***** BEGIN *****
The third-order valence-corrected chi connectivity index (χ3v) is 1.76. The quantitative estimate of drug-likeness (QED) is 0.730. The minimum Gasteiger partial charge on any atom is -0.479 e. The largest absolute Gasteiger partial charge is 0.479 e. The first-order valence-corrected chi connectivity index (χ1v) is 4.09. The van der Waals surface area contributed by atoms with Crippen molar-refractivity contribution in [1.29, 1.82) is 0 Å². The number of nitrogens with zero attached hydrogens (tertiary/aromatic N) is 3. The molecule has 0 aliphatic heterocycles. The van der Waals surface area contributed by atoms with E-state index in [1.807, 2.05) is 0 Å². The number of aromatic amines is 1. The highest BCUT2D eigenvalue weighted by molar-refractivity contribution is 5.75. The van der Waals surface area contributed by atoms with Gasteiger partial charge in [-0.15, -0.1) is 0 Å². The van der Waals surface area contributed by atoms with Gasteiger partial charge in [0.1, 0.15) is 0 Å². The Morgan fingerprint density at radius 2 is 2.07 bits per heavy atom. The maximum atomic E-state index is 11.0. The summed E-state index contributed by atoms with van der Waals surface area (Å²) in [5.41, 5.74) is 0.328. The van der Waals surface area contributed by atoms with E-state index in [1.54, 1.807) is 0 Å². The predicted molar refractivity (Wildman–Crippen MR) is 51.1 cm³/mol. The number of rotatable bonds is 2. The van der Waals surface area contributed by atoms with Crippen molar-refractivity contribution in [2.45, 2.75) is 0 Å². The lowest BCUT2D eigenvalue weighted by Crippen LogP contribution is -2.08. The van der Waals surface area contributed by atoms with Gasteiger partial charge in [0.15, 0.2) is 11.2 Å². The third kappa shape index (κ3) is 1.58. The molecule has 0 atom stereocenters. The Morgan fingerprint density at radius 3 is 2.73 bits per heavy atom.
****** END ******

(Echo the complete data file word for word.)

The third-order valence-corrected chi connectivity index (χ3v) is 1.76. The quantitative estimate of drug-likeness (QED) is 0.730. The minimum Gasteiger partial charge on any atom is -0.479 e. The largest absolute Gasteiger partial charge is 0.479 e. The first-order valence-corrected chi connectivity index (χ1v) is 4.09. The van der Waals surface area contributed by atoms with Crippen molar-refractivity contribution in [1.29, 1.82) is 0 Å². The number of nitrogens with zero attached hydrogens (tertiary/aromatic N) is 3. The molecule has 0 aliphatic heterocycles. The van der Waals surface area contributed by atoms with E-state index in [1.807, 2.05) is 0 Å². The number of aromatic amines is 1. The highest BCUT2D eigenvalue weighted by molar-refractivity contribution is 5.75. The van der Waals surface area contributed by atoms with Gasteiger partial charge in [-0.15, -0.1) is 0 Å². The van der Waals surface area contributed by atoms with Gasteiger partial charge in [0.1, 0.15) is 0 Å². The Morgan fingerprint density at radius 2 is 2.07 bits per heavy atom. The maximum atomic E-state index is 11.0. The summed E-state index contributed by atoms with van der Waals surface area (Å²) in [5.41, 5.74) is 0.328. The van der Waals surface area contributed by atoms with E-state index in [1.54, 1.807) is 0 Å². The predicted molar refractivity (Wildman–Crippen MR) is 51.1 cm³/mol. The number of rotatable bonds is 2. The van der Waals surface area contributed by atoms with Crippen molar-refractivity contribution in [2.45, 2.75) is 0 Å². The lowest BCUT2D eigenvalue weighted by Crippen LogP contribution is -2.08. The van der Waals surface area contributed by atoms with Gasteiger partial charge in [0.15, 0.2) is 11.2 Å². The third kappa shape index (κ3) is 1.58. The molecule has 0 atom stereocenters. The Morgan fingerprint density at radius 3 is 2.73 bits per heavy atom.